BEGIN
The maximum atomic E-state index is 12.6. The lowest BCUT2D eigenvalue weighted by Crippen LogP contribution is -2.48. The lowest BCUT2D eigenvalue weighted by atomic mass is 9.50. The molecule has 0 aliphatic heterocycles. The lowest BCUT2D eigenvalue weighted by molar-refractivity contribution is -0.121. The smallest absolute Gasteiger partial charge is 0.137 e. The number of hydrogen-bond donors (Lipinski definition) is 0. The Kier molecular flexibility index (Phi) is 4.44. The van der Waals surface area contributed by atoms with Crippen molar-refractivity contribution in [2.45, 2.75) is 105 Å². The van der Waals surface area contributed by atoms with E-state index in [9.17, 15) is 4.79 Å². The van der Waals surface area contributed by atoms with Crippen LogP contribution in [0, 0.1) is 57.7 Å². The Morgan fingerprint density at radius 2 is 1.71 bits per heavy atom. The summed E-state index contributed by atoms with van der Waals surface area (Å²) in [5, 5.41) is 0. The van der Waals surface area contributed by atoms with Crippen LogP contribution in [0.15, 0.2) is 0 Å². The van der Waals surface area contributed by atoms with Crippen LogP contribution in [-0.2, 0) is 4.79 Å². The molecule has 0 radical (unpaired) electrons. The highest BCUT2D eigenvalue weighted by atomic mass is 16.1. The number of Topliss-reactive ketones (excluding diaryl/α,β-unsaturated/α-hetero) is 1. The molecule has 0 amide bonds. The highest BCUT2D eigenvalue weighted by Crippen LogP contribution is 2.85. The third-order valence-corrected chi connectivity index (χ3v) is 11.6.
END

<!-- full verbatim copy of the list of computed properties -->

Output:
The maximum atomic E-state index is 12.6. The lowest BCUT2D eigenvalue weighted by Crippen LogP contribution is -2.48. The lowest BCUT2D eigenvalue weighted by atomic mass is 9.50. The molecule has 0 aliphatic heterocycles. The lowest BCUT2D eigenvalue weighted by molar-refractivity contribution is -0.121. The smallest absolute Gasteiger partial charge is 0.137 e. The number of hydrogen-bond donors (Lipinski definition) is 0. The Kier molecular flexibility index (Phi) is 4.44. The van der Waals surface area contributed by atoms with Crippen molar-refractivity contribution in [2.45, 2.75) is 105 Å². The van der Waals surface area contributed by atoms with E-state index in [9.17, 15) is 4.79 Å². The van der Waals surface area contributed by atoms with Crippen LogP contribution in [0, 0.1) is 57.7 Å². The Morgan fingerprint density at radius 2 is 1.71 bits per heavy atom. The summed E-state index contributed by atoms with van der Waals surface area (Å²) in [5, 5.41) is 0. The van der Waals surface area contributed by atoms with Crippen LogP contribution in [0.15, 0.2) is 0 Å². The van der Waals surface area contributed by atoms with Crippen LogP contribution in [-0.2, 0) is 4.79 Å². The molecule has 0 radical (unpaired) electrons. The highest BCUT2D eigenvalue weighted by atomic mass is 16.1. The number of Topliss-reactive ketones (excluding diaryl/α,β-unsaturated/α-hetero) is 1. The molecule has 0 amide bonds. The highest BCUT2D eigenvalue weighted by Crippen LogP contribution is 2.85. The third-order valence-corrected chi connectivity index (χ3v) is 11.6.